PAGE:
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22 English Bridge December 2016 www.ebu.co.uk

Partners: For Worse . . . by Simon Cochemé

W

hy is it that so many players still feel they

have to discuss the bidding or play after

every hand? The rudeness to opponents

has certainly decreased in recent years, but the need

for an exchange of views with partner, often

acrimonious, still seems almost irresistible.

It was much worse in the old days, of course. Rixi

Markus was notoriously difficult to play with and I

remember watching her in the first part of a mixed

pairs event at Juan les Pins in the mid '80s. She was

partnering a young German international and by

the end of the tenth board he was in tears. Another

time, Rixi was playing with Martin Hoffman and

they were arguing so fiercely that a kibitzer assumed

they must be married! Are married couples worse

than other partnerships? Are they bringing

extraneous baggage to the table ('I would have

made 3NT if you had remembered to ring the

plumber')? I have certainly seen players who were so

rude to each other they just had to be a married

couple - they certainly weren't a Civil Partnership.

(Definition: a bridge game - the only time a

husband wants to do his wife's bidding.)

I was at the table when Italy played England in the

final of the Olympiad in Beijing in 2008, and I was

surprised that Lorenzo Lauria and Alfredo Versace,

an established partnership, seemed to have

something to say after every board, lowering their

heads to communicate under the screen. They were

speaking Italian, so maybe they weren't talking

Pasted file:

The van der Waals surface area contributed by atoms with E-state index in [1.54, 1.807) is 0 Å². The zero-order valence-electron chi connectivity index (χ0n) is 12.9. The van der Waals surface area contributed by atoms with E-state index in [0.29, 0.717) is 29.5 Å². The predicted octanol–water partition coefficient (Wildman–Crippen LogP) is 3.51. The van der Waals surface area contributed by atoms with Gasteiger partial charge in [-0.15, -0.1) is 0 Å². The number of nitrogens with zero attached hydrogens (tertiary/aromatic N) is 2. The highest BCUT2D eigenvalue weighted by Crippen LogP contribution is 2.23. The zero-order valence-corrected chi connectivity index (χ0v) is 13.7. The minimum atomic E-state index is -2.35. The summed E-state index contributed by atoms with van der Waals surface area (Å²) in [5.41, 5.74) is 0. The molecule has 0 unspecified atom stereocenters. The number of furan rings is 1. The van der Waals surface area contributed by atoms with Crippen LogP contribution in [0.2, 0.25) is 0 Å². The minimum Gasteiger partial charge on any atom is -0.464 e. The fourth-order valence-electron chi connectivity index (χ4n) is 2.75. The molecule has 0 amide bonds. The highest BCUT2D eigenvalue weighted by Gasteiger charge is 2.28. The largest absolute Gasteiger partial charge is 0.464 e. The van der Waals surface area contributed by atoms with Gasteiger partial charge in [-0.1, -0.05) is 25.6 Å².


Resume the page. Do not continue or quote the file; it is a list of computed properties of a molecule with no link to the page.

about the bridge ('Shall we go back to that Smooth

Duck restaurant again tonight, Lorenzo?' and

'Wasn't it great, Napoli beating Juventus last

night?'), but I doubt it.

The rules say that all conversation at the bridge

table should be in English, unless the opponents

agree that you can use another language, so Lauria

and Versace shouldn't have been talking in Italian. I

am reminded of the story of a heavily-accented

Scottish player who was asked by his opponents to

use English, and was aggrieved to have to tell them

that he was speaking English!

Silence can be golden. Another Italian pair, Pietro

Forquet and Guglielmo Siniscalco, had a disaster on

an early board of a match against France in 1956,

running from a making 7´ doubled, to 7NT

doubled, down six. Not a word was said at the end

of the hand; the Italians just got on with the next

deal. It was their opponents, unnerved by the lack of

recriminations, who were affected by the incident,

and who quickly conceded their advantage and

went on to lose the match.

Misunderstandings should be discussed and

resolved after the session, away from the table. Even

then, instant tinkering with the system, based on

one poor result, is not necessarily a good idea -

you'll be creating a system to cope with the last

problem, not one that will work for the best in the

long run.

Assuming a fledgling partnership survives its first

game or two, it should be able to develop its system.

There will be a couple of conventions and

agreements to add. I'm sure you'll recognise the

need for these:

™ 'When my 1NT is overcalled, is your double for

penalties or take-out?'

™ 'When you open 1® and they overcall 1t, could

my response of 1™ or 1´ be on a four-card suit,

because a double would promise 4-4 in the

majors?'

™ 'We need a wriggle for when they double our

1NT.'

The conventions that were agreed before the first

game may need to be refined or enhanced:

®'What does a 2NT response to one of a major

mean on a passed hand? It can't still be Jacobean,

can it?'

®'I thought if you bid Stayman and then bid a

minor at the three level, it was a sign-off, but we

missed a slam.'

®'We agreed to play 2NT as Ogust opposite a weak

two, but what if there has been an overcall - what

does 2NT mean then?'

Bridge with a Twist

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